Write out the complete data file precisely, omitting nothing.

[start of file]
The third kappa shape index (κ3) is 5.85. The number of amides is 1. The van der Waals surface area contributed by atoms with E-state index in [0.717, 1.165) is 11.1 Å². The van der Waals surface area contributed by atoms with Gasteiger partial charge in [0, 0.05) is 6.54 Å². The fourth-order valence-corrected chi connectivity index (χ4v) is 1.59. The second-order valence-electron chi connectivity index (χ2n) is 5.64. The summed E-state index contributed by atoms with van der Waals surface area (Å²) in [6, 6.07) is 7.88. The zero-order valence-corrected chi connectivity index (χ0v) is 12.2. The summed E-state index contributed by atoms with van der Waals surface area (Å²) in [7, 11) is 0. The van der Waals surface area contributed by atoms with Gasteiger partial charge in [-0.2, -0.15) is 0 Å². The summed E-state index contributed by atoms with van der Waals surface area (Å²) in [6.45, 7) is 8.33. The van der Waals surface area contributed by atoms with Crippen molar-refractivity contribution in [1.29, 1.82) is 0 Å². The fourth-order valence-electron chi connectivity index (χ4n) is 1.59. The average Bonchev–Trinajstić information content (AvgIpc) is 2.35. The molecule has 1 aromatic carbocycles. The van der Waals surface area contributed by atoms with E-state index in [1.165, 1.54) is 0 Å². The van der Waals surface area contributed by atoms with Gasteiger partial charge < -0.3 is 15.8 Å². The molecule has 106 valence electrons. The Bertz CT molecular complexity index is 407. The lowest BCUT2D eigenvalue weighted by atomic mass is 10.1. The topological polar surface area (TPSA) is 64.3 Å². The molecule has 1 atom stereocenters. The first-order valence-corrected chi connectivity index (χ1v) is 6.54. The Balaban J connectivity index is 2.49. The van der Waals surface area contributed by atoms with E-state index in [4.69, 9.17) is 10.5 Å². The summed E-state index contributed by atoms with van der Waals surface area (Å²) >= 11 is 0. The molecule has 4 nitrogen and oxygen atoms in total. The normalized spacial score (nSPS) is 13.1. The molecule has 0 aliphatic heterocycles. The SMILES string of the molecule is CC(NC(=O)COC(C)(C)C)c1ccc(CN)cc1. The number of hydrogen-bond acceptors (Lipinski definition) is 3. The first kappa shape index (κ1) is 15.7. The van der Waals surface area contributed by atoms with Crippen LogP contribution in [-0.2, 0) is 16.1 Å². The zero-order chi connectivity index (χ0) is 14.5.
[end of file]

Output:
The third kappa shape index (κ3) is 5.85. The number of amides is 1. The van der Waals surface area contributed by atoms with E-state index in [0.717, 1.165) is 11.1 Å². The van der Waals surface area contributed by atoms with Gasteiger partial charge in [0, 0.05) is 6.54 Å². The fourth-order valence-corrected chi connectivity index (χ4v) is 1.59. The second-order valence-electron chi connectivity index (χ2n) is 5.64. The summed E-state index contributed by atoms with van der Waals surface area (Å²) in [6, 6.07) is 7.88. The zero-order valence-corrected chi connectivity index (χ0v) is 12.2. The summed E-state index contributed by atoms with van der Waals surface area (Å²) in [7, 11) is 0. The van der Waals surface area contributed by atoms with Gasteiger partial charge in [-0.2, -0.15) is 0 Å². The summed E-state index contributed by atoms with van der Waals surface area (Å²) in [6.45, 7) is 8.33. The van der Waals surface area contributed by atoms with Crippen molar-refractivity contribution in [1.29, 1.82) is 0 Å². The fourth-order valence-electron chi connectivity index (χ4n) is 1.59. The average Bonchev–Trinajstić information content (AvgIpc) is 2.35. The molecule has 1 aromatic carbocycles. The van der Waals surface area contributed by atoms with E-state index in [1.165, 1.54) is 0 Å². The van der Waals surface area contributed by atoms with Gasteiger partial charge < -0.3 is 15.8 Å². The molecule has 106 valence electrons. The Bertz CT molecular complexity index is 407. The lowest BCUT2D eigenvalue weighted by atomic mass is 10.1. The topological polar surface area (TPSA) is 64.3 Å². The molecule has 1 atom stereocenters. The first-order valence-corrected chi connectivity index (χ1v) is 6.54. The Balaban J connectivity index is 2.49. The van der Waals surface area contributed by atoms with E-state index in [4.69, 9.17) is 10.5 Å². The summed E-state index contributed by atoms with van der Waals surface area (Å²) >= 11 is 0. The molecule has 4 nitrogen and oxygen atoms in total. The normalized spacial score (nSPS) is 13.1. The molecule has 0 aliphatic heterocycles. The SMILES string of the molecule is CC(NC(=O)COC(C)(C)C)c1ccc(CN)cc1. The number of hydrogen-bond acceptors (Lipinski definition) is 3. The first kappa shape index (κ1) is 15.7. The van der Waals surface area contributed by atoms with Crippen LogP contribution in [-0.2, 0) is 16.1 Å². The zero-order chi connectivity index (χ0) is 14.5.